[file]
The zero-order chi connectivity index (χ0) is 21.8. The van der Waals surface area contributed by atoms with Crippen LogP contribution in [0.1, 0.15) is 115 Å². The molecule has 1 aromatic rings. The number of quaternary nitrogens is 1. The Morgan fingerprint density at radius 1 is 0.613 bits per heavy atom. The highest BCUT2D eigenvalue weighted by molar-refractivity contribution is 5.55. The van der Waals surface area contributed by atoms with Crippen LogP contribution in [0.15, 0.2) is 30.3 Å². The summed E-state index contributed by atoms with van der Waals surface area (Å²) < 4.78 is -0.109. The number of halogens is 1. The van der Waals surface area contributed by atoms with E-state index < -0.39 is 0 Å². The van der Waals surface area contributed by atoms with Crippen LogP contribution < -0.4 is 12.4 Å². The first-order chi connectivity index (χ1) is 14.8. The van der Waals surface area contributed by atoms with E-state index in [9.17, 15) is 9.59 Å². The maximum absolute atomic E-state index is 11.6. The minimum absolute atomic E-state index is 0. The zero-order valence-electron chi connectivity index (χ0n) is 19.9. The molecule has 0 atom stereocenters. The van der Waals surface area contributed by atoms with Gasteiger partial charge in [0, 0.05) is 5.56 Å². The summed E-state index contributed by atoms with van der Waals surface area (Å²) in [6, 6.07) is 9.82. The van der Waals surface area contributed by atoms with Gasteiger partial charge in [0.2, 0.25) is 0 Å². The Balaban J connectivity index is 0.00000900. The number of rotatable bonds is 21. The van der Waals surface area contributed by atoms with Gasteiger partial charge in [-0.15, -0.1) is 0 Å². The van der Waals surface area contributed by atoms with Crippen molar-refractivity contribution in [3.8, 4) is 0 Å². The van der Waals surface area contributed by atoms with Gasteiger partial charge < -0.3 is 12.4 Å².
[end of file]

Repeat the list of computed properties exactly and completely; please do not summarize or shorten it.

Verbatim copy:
The zero-order chi connectivity index (χ0) is 21.8. The van der Waals surface area contributed by atoms with Crippen LogP contribution in [0.1, 0.15) is 115 Å². The molecule has 1 aromatic rings. The number of quaternary nitrogens is 1. The Morgan fingerprint density at radius 1 is 0.613 bits per heavy atom. The highest BCUT2D eigenvalue weighted by molar-refractivity contribution is 5.55. The van der Waals surface area contributed by atoms with Crippen LogP contribution in [0.15, 0.2) is 30.3 Å². The summed E-state index contributed by atoms with van der Waals surface area (Å²) < 4.78 is -0.109. The number of halogens is 1. The van der Waals surface area contributed by atoms with E-state index < -0.39 is 0 Å². The van der Waals surface area contributed by atoms with Crippen LogP contribution < -0.4 is 12.4 Å². The first-order chi connectivity index (χ1) is 14.8. The van der Waals surface area contributed by atoms with E-state index in [9.17, 15) is 9.59 Å². The maximum absolute atomic E-state index is 11.6. The minimum absolute atomic E-state index is 0. The zero-order valence-electron chi connectivity index (χ0n) is 19.9. The molecule has 0 atom stereocenters. The van der Waals surface area contributed by atoms with Gasteiger partial charge in [0, 0.05) is 5.56 Å². The summed E-state index contributed by atoms with van der Waals surface area (Å²) in [6, 6.07) is 9.82. The van der Waals surface area contributed by atoms with Gasteiger partial charge in [0.2, 0.25) is 0 Å². The Balaban J connectivity index is 0.00000900. The number of rotatable bonds is 21. The van der Waals surface area contributed by atoms with Gasteiger partial charge in [-0.15, -0.1) is 0 Å². The van der Waals surface area contributed by atoms with Crippen molar-refractivity contribution in [3.8, 4) is 0 Å². The van der Waals surface area contributed by atoms with Gasteiger partial charge < -0.3 is 12.4 Å².